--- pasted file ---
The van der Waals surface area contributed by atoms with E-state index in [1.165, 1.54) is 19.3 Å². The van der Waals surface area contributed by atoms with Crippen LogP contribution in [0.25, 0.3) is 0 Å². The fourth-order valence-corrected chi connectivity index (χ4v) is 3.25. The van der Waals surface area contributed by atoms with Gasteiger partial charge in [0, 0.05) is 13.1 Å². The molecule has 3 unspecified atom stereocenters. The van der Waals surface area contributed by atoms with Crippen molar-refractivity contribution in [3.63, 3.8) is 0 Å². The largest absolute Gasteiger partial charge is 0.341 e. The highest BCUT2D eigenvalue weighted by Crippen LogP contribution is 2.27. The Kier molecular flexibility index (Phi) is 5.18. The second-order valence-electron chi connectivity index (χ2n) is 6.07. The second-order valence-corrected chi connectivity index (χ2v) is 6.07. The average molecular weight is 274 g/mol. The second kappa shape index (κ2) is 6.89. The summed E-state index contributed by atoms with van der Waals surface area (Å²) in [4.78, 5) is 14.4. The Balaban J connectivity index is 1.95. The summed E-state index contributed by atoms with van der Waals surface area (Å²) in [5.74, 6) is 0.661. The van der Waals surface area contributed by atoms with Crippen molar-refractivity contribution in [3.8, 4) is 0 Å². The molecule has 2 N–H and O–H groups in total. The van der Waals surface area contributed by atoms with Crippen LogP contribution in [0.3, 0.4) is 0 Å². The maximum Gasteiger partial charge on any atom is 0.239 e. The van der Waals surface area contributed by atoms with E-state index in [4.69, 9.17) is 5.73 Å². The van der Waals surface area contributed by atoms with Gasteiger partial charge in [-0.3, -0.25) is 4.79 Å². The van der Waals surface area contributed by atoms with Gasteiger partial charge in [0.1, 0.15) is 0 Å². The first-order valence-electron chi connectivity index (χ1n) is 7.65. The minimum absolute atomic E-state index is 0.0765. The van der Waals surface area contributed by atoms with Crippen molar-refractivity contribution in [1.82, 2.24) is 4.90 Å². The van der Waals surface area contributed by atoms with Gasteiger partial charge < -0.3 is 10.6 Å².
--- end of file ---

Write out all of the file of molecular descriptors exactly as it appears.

The van der Waals surface area contributed by atoms with E-state index in [1.165, 1.54) is 19.3 Å². The van der Waals surface area contributed by atoms with Crippen LogP contribution in [0.25, 0.3) is 0 Å². The fourth-order valence-corrected chi connectivity index (χ4v) is 3.25. The van der Waals surface area contributed by atoms with Gasteiger partial charge in [0, 0.05) is 13.1 Å². The molecule has 3 unspecified atom stereocenters. The van der Waals surface area contributed by atoms with Crippen molar-refractivity contribution in [3.63, 3.8) is 0 Å². The largest absolute Gasteiger partial charge is 0.341 e. The highest BCUT2D eigenvalue weighted by Crippen LogP contribution is 2.27. The Kier molecular flexibility index (Phi) is 5.18. The second-order valence-electron chi connectivity index (χ2n) is 6.07. The second-order valence-corrected chi connectivity index (χ2v) is 6.07. The average molecular weight is 274 g/mol. The second kappa shape index (κ2) is 6.89. The summed E-state index contributed by atoms with van der Waals surface area (Å²) in [4.78, 5) is 14.4. The Balaban J connectivity index is 1.95. The summed E-state index contributed by atoms with van der Waals surface area (Å²) in [5.74, 6) is 0.661. The van der Waals surface area contributed by atoms with Crippen molar-refractivity contribution in [3.8, 4) is 0 Å². The molecule has 2 N–H and O–H groups in total. The van der Waals surface area contributed by atoms with Crippen LogP contribution in [0.3, 0.4) is 0 Å². The maximum Gasteiger partial charge on any atom is 0.239 e. The van der Waals surface area contributed by atoms with E-state index in [4.69, 9.17) is 5.73 Å². The van der Waals surface area contributed by atoms with Gasteiger partial charge in [-0.3, -0.25) is 4.79 Å². The van der Waals surface area contributed by atoms with Gasteiger partial charge in [0.1, 0.15) is 0 Å². The first-order valence-electron chi connectivity index (χ1n) is 7.65. The minimum absolute atomic E-state index is 0.0765. The van der Waals surface area contributed by atoms with Crippen molar-refractivity contribution in [1.82, 2.24) is 4.90 Å². The van der Waals surface area contributed by atoms with Gasteiger partial charge < -0.3 is 10.6 Å².